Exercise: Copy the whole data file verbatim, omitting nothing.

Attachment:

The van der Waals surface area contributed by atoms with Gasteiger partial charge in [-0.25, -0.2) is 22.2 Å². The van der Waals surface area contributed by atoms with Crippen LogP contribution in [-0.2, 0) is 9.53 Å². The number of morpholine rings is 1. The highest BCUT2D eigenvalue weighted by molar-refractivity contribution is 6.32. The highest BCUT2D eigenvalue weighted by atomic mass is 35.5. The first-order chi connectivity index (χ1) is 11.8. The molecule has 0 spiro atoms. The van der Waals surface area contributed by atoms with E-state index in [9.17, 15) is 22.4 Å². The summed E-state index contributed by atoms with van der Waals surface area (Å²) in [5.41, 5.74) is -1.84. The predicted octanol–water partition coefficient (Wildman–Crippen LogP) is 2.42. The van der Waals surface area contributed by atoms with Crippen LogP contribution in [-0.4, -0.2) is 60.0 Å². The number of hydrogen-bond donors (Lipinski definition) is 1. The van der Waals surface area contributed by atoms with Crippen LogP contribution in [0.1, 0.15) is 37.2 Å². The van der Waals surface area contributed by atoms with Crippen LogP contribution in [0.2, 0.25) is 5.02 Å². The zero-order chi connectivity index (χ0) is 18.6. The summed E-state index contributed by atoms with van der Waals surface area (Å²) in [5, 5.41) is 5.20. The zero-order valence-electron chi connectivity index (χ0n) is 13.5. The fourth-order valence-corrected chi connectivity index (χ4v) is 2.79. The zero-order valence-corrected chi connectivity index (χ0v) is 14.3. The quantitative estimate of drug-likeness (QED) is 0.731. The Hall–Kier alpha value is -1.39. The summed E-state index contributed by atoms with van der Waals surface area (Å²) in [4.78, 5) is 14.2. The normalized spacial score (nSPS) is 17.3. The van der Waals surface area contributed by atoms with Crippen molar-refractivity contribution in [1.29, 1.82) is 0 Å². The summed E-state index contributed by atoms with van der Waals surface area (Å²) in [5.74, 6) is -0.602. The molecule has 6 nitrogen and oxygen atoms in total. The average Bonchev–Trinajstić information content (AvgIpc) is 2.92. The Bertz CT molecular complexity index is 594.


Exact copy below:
The van der Waals surface area contributed by atoms with Gasteiger partial charge in [-0.25, -0.2) is 22.2 Å². The van der Waals surface area contributed by atoms with Crippen LogP contribution in [-0.2, 0) is 9.53 Å². The number of morpholine rings is 1. The highest BCUT2D eigenvalue weighted by molar-refractivity contribution is 6.32. The highest BCUT2D eigenvalue weighted by atomic mass is 35.5. The first-order chi connectivity index (χ1) is 11.8. The molecule has 0 spiro atoms. The van der Waals surface area contributed by atoms with E-state index in [9.17, 15) is 22.4 Å². The summed E-state index contributed by atoms with van der Waals surface area (Å²) in [5.41, 5.74) is -1.84. The predicted octanol–water partition coefficient (Wildman–Crippen LogP) is 2.42. The van der Waals surface area contributed by atoms with Crippen LogP contribution in [-0.4, -0.2) is 60.0 Å². The number of hydrogen-bond donors (Lipinski definition) is 1. The van der Waals surface area contributed by atoms with Crippen LogP contribution in [0.1, 0.15) is 37.2 Å². The van der Waals surface area contributed by atoms with Crippen LogP contribution in [0.2, 0.25) is 5.02 Å². The zero-order chi connectivity index (χ0) is 18.6. The summed E-state index contributed by atoms with van der Waals surface area (Å²) in [5, 5.41) is 5.20. The zero-order valence-electron chi connectivity index (χ0n) is 13.5. The fourth-order valence-corrected chi connectivity index (χ4v) is 2.79. The zero-order valence-corrected chi connectivity index (χ0v) is 14.3. The quantitative estimate of drug-likeness (QED) is 0.731. The Hall–Kier alpha value is -1.39. The summed E-state index contributed by atoms with van der Waals surface area (Å²) in [4.78, 5) is 14.2. The normalized spacial score (nSPS) is 17.3. The van der Waals surface area contributed by atoms with Crippen molar-refractivity contribution in [1.29, 1.82) is 0 Å². The summed E-state index contributed by atoms with van der Waals surface area (Å²) in [5.74, 6) is -0.602. The molecule has 6 nitrogen and oxygen atoms in total. The average Bonchev–Trinajstić information content (AvgIpc) is 2.92. The Bertz CT molecular complexity index is 594.